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Darius Garland had second knee procedure before the NBA Draft

The fifth overall pick had a knee scope before he was selected by the Cavs.

NBA: Cleveland Cavaliers-Press Conference David Dermer-USA TODAY Sports

It was an off-hand comment in a podcast with Howard Beck, but former Cleveland Cavaliers general manager caused a stir when he mentioned that he was told Darius Garland had multiple operations on his knee since the end of the college season.

A couple weeks have passed now, and Cavs fans were left wondering whether or not there was validity to that claim.

Fortunately, Chris Fedor of provided some clarity in his latest mailbag addressing the health of Garland:

Garland suffered a torn meniscus during his fifth college game in November. Shortly after, he had surgery (there’s a scar on his left knee as evidence). Somewhere after that and before the NBA Draft on June 20, doctors did have to go back for a second operation, which was phrased to me recently as a “clean-up procedure.”

Prior to the draft, Garland was able to work out for teams, including the Cavaliers, in Los Angeles. He showed he was healthy then. According to sources, Cavaliers team doctors said everything with his knee was OK in their evaluation. They were optimistic about what they heard, didn’t see any reason to red-flag him and were thrilled to get him at No. 5.

A clean-up procedure after surgery on the meniscus isn’t abnormal and it’s good to hear that Garland is able to work on his game at this point.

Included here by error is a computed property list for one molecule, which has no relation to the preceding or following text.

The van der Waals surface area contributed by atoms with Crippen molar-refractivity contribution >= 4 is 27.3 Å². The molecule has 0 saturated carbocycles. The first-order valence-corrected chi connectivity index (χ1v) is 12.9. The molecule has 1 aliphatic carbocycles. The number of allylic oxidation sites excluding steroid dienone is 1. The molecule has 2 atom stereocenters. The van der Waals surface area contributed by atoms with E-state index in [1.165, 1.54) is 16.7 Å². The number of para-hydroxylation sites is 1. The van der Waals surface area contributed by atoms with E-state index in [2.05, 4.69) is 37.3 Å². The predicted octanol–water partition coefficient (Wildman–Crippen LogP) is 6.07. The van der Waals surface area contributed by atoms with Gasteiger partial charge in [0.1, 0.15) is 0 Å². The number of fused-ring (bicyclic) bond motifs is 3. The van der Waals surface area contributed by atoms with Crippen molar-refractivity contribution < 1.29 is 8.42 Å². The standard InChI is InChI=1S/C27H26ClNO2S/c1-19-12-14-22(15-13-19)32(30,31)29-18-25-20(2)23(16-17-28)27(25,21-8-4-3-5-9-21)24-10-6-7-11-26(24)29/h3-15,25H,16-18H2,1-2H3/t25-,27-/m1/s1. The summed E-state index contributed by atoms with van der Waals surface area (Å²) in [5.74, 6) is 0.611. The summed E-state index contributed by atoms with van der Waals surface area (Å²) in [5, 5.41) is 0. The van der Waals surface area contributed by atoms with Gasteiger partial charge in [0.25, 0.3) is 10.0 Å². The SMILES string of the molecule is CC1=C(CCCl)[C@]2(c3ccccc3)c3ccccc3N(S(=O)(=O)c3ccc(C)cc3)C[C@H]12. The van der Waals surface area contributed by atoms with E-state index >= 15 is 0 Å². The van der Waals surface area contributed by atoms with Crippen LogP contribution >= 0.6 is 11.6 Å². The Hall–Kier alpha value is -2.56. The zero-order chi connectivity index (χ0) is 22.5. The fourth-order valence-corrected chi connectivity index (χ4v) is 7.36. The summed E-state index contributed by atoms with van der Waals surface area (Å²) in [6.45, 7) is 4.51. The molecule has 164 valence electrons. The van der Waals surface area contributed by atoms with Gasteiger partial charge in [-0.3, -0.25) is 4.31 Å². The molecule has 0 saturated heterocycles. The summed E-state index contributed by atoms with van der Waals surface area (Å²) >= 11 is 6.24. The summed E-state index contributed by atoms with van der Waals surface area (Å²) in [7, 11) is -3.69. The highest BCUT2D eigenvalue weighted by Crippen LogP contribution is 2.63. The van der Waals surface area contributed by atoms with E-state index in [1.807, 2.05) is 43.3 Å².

Fedor went on to explain that Garland has been working on his strength and conditioning at the Cleveland Clinic Courts — Cleveland’s main practice facility — recently. The decision to not play him in summer league was mostly precautionary, as they didn’t want to throw him into competition before he got back into shape.

He will have a steep learning curve after missing the bulk of his freshman season in college. There wasn’t a lot of time to adjust to the college game, and now he’ll be tasked with running an offense at a professional level.

There may be some bumps early on, but the fact that most of his rehabilitation is behind him and he’s able to work on his game with the team so early into summer is a good sign. We are still over two months away from the start of the season, giving Garland plenty of time to get in-sync with his teammates.

Fedor also addressed the status of Kevin Porter Jr., who was also held out of summer league for precautionary reasons. He is apparently healthy and intending on taking part in a camp on Aug. 4 with other young up-and-coming players. So we should be seeing our first highlights of KPJ since he became a Cavs soon.